9 Oct, 2010 @ 09:00
1 min read

Expat’s €35m tax hit

BRITISH expatriates who still have ties back home could be at the mercy of the taxman, after a Seychelles resident was hammered with a 35m euro tax bill.

Until last year, British expats could claim non-residency status as long as they spent no more than 91 days a year in the UK.

But under new guidance, UK tax authorities are increasing the focus on British citizens living aboard.

New rules require them to prove they do not retain any connections with their native soil.

Businessman Robert Gaines- Cooper, who is based in the Seychelles, was hit with the huge demand.

Despite being resident there since 1976, he was sent a bill corresponding to money earnt between 1993 to 2004.

And although he insists he is a non-resident, the UK Court of Appeal rejected his claim on the basis that taxpayers must show a “distinct break” with the UK.

This means severing all social and family ties.

Unfortunately for Gaines-Cooper he had a house in Henley, his son was at school in the UK, he had a UK mobile phone, his will was drawn up under English law, and he regularly attended Ascot racecourse.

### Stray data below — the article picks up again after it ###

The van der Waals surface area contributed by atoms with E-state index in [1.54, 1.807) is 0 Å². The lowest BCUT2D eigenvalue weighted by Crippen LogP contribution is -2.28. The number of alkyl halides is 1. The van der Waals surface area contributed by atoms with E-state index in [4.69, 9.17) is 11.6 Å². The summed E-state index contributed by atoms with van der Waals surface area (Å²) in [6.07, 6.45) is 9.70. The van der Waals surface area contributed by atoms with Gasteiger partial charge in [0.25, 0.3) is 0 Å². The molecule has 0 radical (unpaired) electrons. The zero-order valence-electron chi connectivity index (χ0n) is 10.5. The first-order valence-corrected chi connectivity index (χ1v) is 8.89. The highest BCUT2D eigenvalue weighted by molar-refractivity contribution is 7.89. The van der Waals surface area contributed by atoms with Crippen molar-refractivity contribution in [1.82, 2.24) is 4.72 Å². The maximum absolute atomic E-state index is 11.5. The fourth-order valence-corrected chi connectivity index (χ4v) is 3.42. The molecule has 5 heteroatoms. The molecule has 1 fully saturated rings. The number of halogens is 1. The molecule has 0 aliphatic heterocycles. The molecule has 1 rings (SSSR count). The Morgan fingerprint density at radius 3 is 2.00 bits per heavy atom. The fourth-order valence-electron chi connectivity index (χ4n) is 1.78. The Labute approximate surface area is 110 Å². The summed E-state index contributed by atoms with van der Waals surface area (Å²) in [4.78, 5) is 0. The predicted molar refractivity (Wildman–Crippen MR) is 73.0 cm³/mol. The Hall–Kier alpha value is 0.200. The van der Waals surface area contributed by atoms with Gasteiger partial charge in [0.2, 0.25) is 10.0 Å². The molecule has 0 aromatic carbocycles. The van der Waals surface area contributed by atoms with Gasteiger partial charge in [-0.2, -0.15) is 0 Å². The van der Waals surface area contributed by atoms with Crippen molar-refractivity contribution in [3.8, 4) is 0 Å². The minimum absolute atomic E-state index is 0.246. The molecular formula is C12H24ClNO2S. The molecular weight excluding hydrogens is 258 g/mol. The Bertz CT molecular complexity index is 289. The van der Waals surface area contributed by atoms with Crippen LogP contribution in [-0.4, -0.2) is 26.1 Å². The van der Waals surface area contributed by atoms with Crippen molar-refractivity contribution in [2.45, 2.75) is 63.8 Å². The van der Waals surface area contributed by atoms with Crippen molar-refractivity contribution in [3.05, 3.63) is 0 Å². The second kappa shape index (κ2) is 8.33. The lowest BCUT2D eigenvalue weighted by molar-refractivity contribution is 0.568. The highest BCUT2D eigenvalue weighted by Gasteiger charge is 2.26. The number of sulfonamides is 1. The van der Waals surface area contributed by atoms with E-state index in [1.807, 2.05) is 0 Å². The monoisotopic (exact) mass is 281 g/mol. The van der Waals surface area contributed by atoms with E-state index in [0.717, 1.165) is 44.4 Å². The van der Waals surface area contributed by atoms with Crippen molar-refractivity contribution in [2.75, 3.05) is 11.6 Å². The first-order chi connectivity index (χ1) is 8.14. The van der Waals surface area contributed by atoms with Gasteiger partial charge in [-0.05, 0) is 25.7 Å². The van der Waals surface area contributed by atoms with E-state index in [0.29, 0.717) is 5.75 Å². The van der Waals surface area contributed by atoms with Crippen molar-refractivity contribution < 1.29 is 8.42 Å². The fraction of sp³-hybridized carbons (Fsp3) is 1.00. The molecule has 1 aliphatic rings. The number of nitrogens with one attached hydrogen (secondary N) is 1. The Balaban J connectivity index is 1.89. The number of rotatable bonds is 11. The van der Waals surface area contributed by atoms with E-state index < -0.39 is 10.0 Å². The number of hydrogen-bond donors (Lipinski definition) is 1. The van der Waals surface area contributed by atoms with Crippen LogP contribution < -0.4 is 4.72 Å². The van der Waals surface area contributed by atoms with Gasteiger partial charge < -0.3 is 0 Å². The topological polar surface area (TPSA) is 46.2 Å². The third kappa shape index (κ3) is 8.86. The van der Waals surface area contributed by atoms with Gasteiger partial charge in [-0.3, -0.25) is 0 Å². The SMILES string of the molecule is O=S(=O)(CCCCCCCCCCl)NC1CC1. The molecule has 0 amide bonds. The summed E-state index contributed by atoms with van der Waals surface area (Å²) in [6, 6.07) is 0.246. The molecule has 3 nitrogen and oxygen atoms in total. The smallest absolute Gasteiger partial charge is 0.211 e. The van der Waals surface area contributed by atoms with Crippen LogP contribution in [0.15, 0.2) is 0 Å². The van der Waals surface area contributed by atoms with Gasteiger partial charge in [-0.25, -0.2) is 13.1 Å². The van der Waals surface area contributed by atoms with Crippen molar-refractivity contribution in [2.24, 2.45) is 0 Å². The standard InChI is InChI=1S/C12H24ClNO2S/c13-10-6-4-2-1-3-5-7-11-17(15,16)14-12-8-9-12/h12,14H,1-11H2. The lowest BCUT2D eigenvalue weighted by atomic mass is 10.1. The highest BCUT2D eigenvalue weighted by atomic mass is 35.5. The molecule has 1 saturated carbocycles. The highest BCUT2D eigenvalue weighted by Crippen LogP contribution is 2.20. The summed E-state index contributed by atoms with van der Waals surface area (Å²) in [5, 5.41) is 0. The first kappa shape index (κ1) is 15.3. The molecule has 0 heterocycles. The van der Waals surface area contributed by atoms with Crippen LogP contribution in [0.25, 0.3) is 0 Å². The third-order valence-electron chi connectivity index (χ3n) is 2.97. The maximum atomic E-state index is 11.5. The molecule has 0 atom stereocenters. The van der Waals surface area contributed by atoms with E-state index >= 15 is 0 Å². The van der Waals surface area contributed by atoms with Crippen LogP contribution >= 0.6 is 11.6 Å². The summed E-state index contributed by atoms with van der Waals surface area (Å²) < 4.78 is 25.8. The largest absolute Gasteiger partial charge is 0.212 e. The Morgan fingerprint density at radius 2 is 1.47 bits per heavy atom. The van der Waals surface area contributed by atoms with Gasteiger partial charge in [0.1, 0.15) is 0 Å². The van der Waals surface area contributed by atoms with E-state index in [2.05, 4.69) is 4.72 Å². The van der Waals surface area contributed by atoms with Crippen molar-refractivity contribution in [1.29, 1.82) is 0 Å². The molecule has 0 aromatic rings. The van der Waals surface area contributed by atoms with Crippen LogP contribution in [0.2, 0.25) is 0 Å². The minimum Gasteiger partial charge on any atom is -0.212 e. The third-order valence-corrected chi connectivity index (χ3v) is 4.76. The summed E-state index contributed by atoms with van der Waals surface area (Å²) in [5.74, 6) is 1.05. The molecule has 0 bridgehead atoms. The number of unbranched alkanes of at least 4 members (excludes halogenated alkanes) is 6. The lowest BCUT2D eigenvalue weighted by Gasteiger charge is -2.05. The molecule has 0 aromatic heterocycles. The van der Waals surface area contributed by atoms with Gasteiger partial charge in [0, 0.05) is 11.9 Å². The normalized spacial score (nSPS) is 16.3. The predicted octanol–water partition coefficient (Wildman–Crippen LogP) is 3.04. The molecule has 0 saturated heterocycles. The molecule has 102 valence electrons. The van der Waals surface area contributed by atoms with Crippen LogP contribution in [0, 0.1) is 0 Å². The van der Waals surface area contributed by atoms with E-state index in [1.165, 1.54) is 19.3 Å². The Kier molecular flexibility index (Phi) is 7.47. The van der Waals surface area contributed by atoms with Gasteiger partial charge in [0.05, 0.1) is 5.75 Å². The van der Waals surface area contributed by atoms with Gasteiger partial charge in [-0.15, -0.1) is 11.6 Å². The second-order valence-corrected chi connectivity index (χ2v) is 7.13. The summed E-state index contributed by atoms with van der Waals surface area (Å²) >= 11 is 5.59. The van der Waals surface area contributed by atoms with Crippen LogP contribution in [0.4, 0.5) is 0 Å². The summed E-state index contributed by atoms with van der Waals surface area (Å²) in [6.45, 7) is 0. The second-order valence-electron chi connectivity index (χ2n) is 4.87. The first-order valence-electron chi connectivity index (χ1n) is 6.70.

In the court’s view, therefore, he could for tax purposes be treated as a UK resident.

It is not enough that he spent all but 91 days outside the country.

He will now appeal to the Supreme Court.

Anyone that could be affected now needs to ensure they really are ‘non-resident’ under the new interpretation of the UK rules.

If not, they must either change their lifestyle to remove the tax danger by severing their home connections, or they must change their approach to tax-planning.

Otherwise the tax man could be after them.

Jon Clarke (Publisher & Editor)

Jon Clarke is a Londoner who worked at the Daily Mail and Mail on Sunday as an investigative journalist before moving permanently to Spain in 2003 where he helped set up the Olive Press. He is the author of three books; Costa Killer, Dining Secrets of Andalucia and My Search for Madeleine.

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1 Comment

  1. I’d suggest ANY person of financial means – and common sense – should get personal advice from a UK Tax Solicitor, then act to follow it BEFORE a relocation, to avoid such tax problems. Realistically, UK government needs every bit of income it can get to meet their spending habits… UGH

    And as seen from recent HMCR decisions/re-definitions (eg, not “days” but “nights in UK/Yr”, a “possible non tax -resident” needs to have his UK tax status tested/confirmed in writing by HMCR before feeling safe.

    No sense in being “Penny-wise” but Pound-foolish”

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